Climate Justice, Indigenous Rights Advocates Rally for Wet'suwet'en People as Canadian Police Continue Raids
By Julia Conley
Indigenous rights supporters held solidarity actions across Canada over the weekend as the Royal Canadian Mounted Police continued their raids on Wet'suwet'en land in British Columbia.
The Unist'ot'en Camp reported on its official Facebook page Sunday that at least 21 people had been arrested since Thursday, when, as Common Dreams reported, the RCMP conducted a violent pre-dawn raid to fulfill an injunction on behalf of Coastal GasLink, which aims to build a pipeline in Wet'suwet'en territory in northern British Columbia.
The camp uploaded several videos over the weekend of the resistance to the police, who were reportedly set to meet with Wet'suwet'en hereditary chiefs Saturday to discuss reconciliation regarding the injunction, which was filed despite a long-standing Canadian Supreme Court decision stating the Wet'suwet'en had not given up their homeland in the province. The RCMP reportedly refused to attend the meeting after arriving late.
According to Ricochet, the RCMP expanded its "exclusion zone" Saturday, taking control of most of the territory of the Gidimt'en, one of the five clans of the Wet'suwet'en.
"The exclusion zone has been created by the RCMP to force Wet'suwet'en land defenders off our land," the Unist'ot'en Camp said in a statement. "It is a colonial and criminalizing tool to illegally and arbitrarily extend RCMP authority onto our lands. The massive exclusion zone, completely under RCMP authoritarian discretion, falls outside the injunction area. Chiefs and Wet'suwet'en people are illegally being denied access to their own territories."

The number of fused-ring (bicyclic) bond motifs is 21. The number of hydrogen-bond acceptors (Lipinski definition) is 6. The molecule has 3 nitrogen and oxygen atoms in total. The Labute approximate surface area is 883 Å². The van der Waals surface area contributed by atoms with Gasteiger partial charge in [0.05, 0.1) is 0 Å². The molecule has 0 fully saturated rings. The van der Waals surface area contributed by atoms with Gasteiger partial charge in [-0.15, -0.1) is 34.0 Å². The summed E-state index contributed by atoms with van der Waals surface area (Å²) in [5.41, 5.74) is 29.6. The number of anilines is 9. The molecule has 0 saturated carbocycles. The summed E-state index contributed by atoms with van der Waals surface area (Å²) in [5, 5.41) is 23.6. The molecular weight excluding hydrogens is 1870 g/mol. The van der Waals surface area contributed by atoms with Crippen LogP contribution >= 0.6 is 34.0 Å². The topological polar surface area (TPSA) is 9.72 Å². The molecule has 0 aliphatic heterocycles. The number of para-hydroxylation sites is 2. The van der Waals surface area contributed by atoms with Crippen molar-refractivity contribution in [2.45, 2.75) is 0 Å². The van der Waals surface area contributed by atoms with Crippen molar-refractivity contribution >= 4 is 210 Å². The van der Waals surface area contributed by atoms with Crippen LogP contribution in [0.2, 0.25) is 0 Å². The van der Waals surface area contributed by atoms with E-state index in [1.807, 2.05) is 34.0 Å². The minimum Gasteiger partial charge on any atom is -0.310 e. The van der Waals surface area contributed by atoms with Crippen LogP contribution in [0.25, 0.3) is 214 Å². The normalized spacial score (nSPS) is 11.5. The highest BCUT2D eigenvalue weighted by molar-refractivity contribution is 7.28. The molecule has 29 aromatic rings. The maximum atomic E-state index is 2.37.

The neighboring Gitxsan Nation led a solidarity action on Saturday, blocking a rail line in protest of the RCMP's actions, the injunction, and the Canadian government's failure to intervene on behalf of the Wet'suwet'en people's rights.
"The Wet'suwet'en hereditary chiefs and their house members have fought the forcible removal from their territories as they seek to protect their sovereign rights and protect the land, water and air," Gitxsan hereditary chief Norman Stephens told Richochet. "If their rights are being trampled, our rights are being trampled."
More raw footage from Jerome Turner of the Gitxsan blockade of rail lines near New Hazelton, B.C. happening now in… https://t.co/WR6ZD4ivAM— Ricochet (@Ricochet)1581197605.0
Other rail blockades were reported across the country, and solidarity actions took the form of rallies and protests at government buildings in Canada as well as in the U.S.
#WetsuwetenSolidarity rally now blocking John Counter Blvd at train tracks. #ygk https://t.co/fYJ4WRtZ0u— Kingstonist (@Kingstonist)1581278706.0
52 hours in, and this Indigenous youth-led lockdown at the BC Legislature continues to grow. Ignore it or not,… https://t.co/ayMLTXTLEM— Torrance Coste (@Torrance Coste)1581209228.0
Action shoot from today in Seattle. Marched from Westlake to the canadian consulate #AllEyesOnWetsuweten… https://t.co/DSVdABbvge— Ben Jones (@Ben Jones)1581286922.0
Climate action leader Greta Thunberg also expressed support for the Wet'suwet'en on social media.